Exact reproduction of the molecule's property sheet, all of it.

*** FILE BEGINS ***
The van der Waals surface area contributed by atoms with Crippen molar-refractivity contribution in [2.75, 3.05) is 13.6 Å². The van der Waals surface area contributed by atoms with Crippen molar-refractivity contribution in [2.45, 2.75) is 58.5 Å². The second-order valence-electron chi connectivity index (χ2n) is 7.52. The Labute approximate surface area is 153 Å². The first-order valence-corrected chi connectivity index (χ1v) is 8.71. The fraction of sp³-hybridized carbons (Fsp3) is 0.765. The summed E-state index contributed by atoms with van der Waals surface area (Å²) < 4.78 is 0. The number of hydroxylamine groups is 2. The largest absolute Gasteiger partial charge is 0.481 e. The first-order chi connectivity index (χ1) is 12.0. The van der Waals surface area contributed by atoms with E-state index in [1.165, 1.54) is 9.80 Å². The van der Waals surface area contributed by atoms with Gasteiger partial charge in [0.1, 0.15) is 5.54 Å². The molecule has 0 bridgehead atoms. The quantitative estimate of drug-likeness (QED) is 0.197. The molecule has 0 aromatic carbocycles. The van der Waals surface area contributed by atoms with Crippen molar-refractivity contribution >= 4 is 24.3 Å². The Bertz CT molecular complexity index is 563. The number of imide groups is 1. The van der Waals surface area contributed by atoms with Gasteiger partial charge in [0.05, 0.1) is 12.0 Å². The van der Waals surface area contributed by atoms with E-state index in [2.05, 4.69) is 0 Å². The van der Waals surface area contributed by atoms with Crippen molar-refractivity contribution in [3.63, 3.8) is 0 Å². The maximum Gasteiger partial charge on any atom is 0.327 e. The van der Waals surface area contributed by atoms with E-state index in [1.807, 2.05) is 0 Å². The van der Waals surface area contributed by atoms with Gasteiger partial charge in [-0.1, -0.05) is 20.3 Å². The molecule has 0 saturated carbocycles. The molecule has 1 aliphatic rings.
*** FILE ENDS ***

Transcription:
The van der Waals surface area contributed by atoms with Crippen molar-refractivity contribution in [2.75, 3.05) is 13.6 Å². The van der Waals surface area contributed by atoms with Crippen molar-refractivity contribution in [2.45, 2.75) is 58.5 Å². The second-order valence-electron chi connectivity index (χ2n) is 7.52. The Labute approximate surface area is 153 Å². The first-order valence-corrected chi connectivity index (χ1v) is 8.71. The fraction of sp³-hybridized carbons (Fsp3) is 0.765. The summed E-state index contributed by atoms with van der Waals surface area (Å²) < 4.78 is 0. The number of hydroxylamine groups is 2. The largest absolute Gasteiger partial charge is 0.481 e. The first-order chi connectivity index (χ1) is 12.0. The van der Waals surface area contributed by atoms with E-state index in [1.165, 1.54) is 9.80 Å². The van der Waals surface area contributed by atoms with Gasteiger partial charge in [0.1, 0.15) is 5.54 Å². The molecule has 0 bridgehead atoms. The quantitative estimate of drug-likeness (QED) is 0.197. The molecule has 0 aromatic carbocycles. The van der Waals surface area contributed by atoms with Crippen molar-refractivity contribution >= 4 is 24.3 Å². The Bertz CT molecular complexity index is 563. The number of imide groups is 1. The van der Waals surface area contributed by atoms with Gasteiger partial charge in [0.05, 0.1) is 12.0 Å². The van der Waals surface area contributed by atoms with E-state index in [2.05, 4.69) is 0 Å². The van der Waals surface area contributed by atoms with Crippen molar-refractivity contribution in [3.63, 3.8) is 0 Å². The maximum Gasteiger partial charge on any atom is 0.327 e. The van der Waals surface area contributed by atoms with E-state index in [1.807, 2.05) is 0 Å². The van der Waals surface area contributed by atoms with Gasteiger partial charge in [-0.1, -0.05) is 20.3 Å². The molecule has 0 saturated carbocycles. The molecule has 1 aliphatic rings.